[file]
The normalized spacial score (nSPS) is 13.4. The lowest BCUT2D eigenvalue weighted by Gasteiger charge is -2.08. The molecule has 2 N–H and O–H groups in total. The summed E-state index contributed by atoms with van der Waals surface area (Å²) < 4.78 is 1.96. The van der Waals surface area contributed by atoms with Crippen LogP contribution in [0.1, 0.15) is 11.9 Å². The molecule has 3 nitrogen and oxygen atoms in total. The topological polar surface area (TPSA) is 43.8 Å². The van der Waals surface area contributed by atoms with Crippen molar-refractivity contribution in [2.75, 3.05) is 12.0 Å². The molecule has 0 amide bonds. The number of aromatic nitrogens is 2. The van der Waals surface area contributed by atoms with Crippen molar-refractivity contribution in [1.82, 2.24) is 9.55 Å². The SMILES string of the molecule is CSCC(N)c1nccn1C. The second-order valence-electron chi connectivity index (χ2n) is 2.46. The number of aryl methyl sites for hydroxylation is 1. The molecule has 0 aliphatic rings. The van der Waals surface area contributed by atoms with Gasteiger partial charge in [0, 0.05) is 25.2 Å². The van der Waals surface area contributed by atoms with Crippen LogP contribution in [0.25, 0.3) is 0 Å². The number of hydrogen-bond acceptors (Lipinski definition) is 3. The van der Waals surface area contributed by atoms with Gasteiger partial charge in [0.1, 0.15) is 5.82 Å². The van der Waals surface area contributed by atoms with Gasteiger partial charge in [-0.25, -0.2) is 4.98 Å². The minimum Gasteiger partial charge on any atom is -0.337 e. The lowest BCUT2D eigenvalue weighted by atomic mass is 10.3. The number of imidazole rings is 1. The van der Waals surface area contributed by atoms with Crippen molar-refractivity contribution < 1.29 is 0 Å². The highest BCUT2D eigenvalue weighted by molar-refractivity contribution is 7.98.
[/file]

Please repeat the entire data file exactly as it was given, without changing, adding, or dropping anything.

The normalized spacial score (nSPS) is 13.4. The lowest BCUT2D eigenvalue weighted by Gasteiger charge is -2.08. The molecule has 2 N–H and O–H groups in total. The summed E-state index contributed by atoms with van der Waals surface area (Å²) < 4.78 is 1.96. The van der Waals surface area contributed by atoms with Crippen LogP contribution in [0.1, 0.15) is 11.9 Å². The molecule has 3 nitrogen and oxygen atoms in total. The topological polar surface area (TPSA) is 43.8 Å². The van der Waals surface area contributed by atoms with Crippen molar-refractivity contribution in [2.75, 3.05) is 12.0 Å². The molecule has 0 amide bonds. The number of aromatic nitrogens is 2. The van der Waals surface area contributed by atoms with Crippen molar-refractivity contribution in [1.82, 2.24) is 9.55 Å². The SMILES string of the molecule is CSCC(N)c1nccn1C. The second-order valence-electron chi connectivity index (χ2n) is 2.46. The number of aryl methyl sites for hydroxylation is 1. The molecule has 0 aliphatic rings. The van der Waals surface area contributed by atoms with Gasteiger partial charge in [0, 0.05) is 25.2 Å². The van der Waals surface area contributed by atoms with Crippen LogP contribution in [0.25, 0.3) is 0 Å². The number of hydrogen-bond acceptors (Lipinski definition) is 3. The van der Waals surface area contributed by atoms with Gasteiger partial charge in [0.1, 0.15) is 5.82 Å². The van der Waals surface area contributed by atoms with Gasteiger partial charge in [-0.25, -0.2) is 4.98 Å². The minimum Gasteiger partial charge on any atom is -0.337 e. The lowest BCUT2D eigenvalue weighted by atomic mass is 10.3. The number of imidazole rings is 1. The van der Waals surface area contributed by atoms with Crippen molar-refractivity contribution < 1.29 is 0 Å². The highest BCUT2D eigenvalue weighted by molar-refractivity contribution is 7.98.